Social Distortion's performance in Anaheim on Monday, Nov. 19, 2007 played out exactly how fans of the Orange County troupe might expect. There was a mix of old and new, with Mike Ness and company offering up 16 songs over the course of 90 minutes.
Kicking off a series of 15 shows by the band at the Mouse House that will include dates later this month, throughout December and in early January, Social Distortion is a band that feeds on its adoring audience. The capacity crowd Monday was just what the band ordered, singing along, pumping their fists in the air and – for a couple of dozen brave souls – slamming around in a giant mosh pit in front of the stage for most of the set.
And as fun as it is to watch the band's multi-generational audience get into Social Distortion's pioneering mix of early punk, Johnny Cash-styled country and roots rock, the five musicians on stage displayed that they are up to the challenge of fueling the crowd's thirst without ignoring their roles as musicians.
While the performance of the early '80s punk classic "Mommy's Little Monster" was strong, it was actually Ness' more recent and mature material that lifted the show to something far exceeding the group's shorter, more straightforward shows at Hootenanny.
The performance of "Reach for the Sky" and "Highway 101" offered the best one-two punch of the night, and elsewhere in the set "Winners and Losers" and the newly-penned "You Can't Take it With You When You Go" showcased Ness at his most reflective.
That is not to say Social Distortion didn't rock. The band did, with drummer Charlie Quintana's powerful style helping propel classics such as "Prison Bound" and "Story of My Life" with defiance.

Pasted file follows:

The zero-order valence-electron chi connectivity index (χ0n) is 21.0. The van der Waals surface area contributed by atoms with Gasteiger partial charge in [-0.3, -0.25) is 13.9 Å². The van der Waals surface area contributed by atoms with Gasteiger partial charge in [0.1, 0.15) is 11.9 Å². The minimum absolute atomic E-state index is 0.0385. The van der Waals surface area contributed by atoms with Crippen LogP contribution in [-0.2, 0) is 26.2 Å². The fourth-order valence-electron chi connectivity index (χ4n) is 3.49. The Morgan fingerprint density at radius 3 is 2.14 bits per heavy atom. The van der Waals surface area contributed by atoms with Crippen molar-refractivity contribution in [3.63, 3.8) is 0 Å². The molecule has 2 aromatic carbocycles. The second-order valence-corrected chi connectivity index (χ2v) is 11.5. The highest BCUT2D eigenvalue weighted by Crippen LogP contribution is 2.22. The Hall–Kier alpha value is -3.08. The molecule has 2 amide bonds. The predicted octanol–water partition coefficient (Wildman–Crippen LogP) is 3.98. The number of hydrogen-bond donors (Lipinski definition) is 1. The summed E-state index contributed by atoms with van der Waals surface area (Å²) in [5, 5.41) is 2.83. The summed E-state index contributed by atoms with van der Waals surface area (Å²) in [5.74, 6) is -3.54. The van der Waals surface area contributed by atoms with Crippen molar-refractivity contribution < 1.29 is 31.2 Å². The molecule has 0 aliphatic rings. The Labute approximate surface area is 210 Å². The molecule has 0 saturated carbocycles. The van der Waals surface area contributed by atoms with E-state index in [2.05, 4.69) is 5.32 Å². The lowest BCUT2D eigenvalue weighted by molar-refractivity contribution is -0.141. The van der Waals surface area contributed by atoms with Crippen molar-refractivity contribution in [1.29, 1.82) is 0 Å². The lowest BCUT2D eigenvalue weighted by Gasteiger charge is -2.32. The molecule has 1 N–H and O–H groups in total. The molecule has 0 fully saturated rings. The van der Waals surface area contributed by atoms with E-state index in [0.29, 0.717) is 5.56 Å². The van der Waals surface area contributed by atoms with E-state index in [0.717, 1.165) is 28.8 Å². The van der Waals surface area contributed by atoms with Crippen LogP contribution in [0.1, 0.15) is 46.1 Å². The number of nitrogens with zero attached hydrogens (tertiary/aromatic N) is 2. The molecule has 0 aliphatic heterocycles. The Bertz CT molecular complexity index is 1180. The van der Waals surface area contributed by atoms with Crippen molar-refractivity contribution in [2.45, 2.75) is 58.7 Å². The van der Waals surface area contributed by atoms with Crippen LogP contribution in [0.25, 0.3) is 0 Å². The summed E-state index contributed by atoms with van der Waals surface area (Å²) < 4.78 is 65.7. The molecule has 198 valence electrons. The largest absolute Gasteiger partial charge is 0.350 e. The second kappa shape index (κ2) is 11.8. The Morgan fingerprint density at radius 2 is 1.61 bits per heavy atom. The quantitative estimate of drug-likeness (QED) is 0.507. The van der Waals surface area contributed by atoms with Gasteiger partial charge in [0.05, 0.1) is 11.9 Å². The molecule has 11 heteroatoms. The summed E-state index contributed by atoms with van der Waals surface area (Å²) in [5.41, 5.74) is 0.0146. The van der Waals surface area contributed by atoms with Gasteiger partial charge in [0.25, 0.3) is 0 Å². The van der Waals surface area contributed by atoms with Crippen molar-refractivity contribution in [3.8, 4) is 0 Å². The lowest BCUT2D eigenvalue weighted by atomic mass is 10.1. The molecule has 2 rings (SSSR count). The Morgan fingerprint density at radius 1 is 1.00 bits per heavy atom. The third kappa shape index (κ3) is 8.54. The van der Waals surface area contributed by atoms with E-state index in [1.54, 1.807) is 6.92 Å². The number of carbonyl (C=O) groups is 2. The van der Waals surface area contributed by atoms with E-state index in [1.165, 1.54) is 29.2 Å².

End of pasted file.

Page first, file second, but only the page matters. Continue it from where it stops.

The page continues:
Ness used his powerful baritone to sing the full-size rockers, but was surprisingly emotive while singing a piano-anchored version of Cash's "Ring of Fire" and the old Hank Williams nugget "Six More Miles (To the Graveyard)."
Like Ness, singer-bassist Lee Rocker celebrates his past even while moving confidently about in the 21st century. During his 30-minute opening set, the Orange County rocker focused on recent material that has continued to bring him out of the long shadow of the Stray Cats.
Opening with "Lost Highway" and "Gone" from 2007's "Black Cat Bone," his eight-song set also featured the beautiful "One More Night," a song as wonderful as anything released this year (now, if only commercial radio would champion his art).
Rocker also thrilled the crowd when he balanced on his upright bass like an acrobat while leading his solid four-man band through a wild "Crazy When She Drinks."
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